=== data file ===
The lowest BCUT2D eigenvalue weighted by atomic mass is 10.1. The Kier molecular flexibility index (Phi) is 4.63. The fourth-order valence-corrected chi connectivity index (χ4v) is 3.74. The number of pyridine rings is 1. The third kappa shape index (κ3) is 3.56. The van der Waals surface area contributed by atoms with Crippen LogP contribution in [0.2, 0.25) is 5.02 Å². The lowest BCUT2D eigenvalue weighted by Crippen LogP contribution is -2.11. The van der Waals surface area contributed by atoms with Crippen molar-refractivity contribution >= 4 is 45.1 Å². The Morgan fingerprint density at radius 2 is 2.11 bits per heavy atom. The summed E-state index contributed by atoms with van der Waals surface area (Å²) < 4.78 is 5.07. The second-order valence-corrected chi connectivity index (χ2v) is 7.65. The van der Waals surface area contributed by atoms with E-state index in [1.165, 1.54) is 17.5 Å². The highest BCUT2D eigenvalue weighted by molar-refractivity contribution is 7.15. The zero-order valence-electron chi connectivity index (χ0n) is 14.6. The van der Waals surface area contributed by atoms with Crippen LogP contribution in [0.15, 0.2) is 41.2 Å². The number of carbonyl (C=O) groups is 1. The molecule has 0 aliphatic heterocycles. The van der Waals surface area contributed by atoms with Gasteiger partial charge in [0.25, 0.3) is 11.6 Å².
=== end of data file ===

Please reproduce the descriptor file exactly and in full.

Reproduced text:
The lowest BCUT2D eigenvalue weighted by atomic mass is 10.1. The Kier molecular flexibility index (Phi) is 4.63. The fourth-order valence-corrected chi connectivity index (χ4v) is 3.74. The number of pyridine rings is 1. The third kappa shape index (κ3) is 3.56. The van der Waals surface area contributed by atoms with Crippen LogP contribution in [0.2, 0.25) is 5.02 Å². The lowest BCUT2D eigenvalue weighted by Crippen LogP contribution is -2.11. The van der Waals surface area contributed by atoms with Crippen molar-refractivity contribution >= 4 is 45.1 Å². The Morgan fingerprint density at radius 2 is 2.11 bits per heavy atom. The summed E-state index contributed by atoms with van der Waals surface area (Å²) < 4.78 is 5.07. The second-order valence-corrected chi connectivity index (χ2v) is 7.65. The van der Waals surface area contributed by atoms with E-state index in [1.165, 1.54) is 17.5 Å². The highest BCUT2D eigenvalue weighted by molar-refractivity contribution is 7.15. The zero-order valence-electron chi connectivity index (χ0n) is 14.6. The van der Waals surface area contributed by atoms with Crippen LogP contribution in [0.15, 0.2) is 41.2 Å². The number of carbonyl (C=O) groups is 1. The molecule has 0 aliphatic heterocycles. The van der Waals surface area contributed by atoms with Gasteiger partial charge in [0.25, 0.3) is 11.6 Å².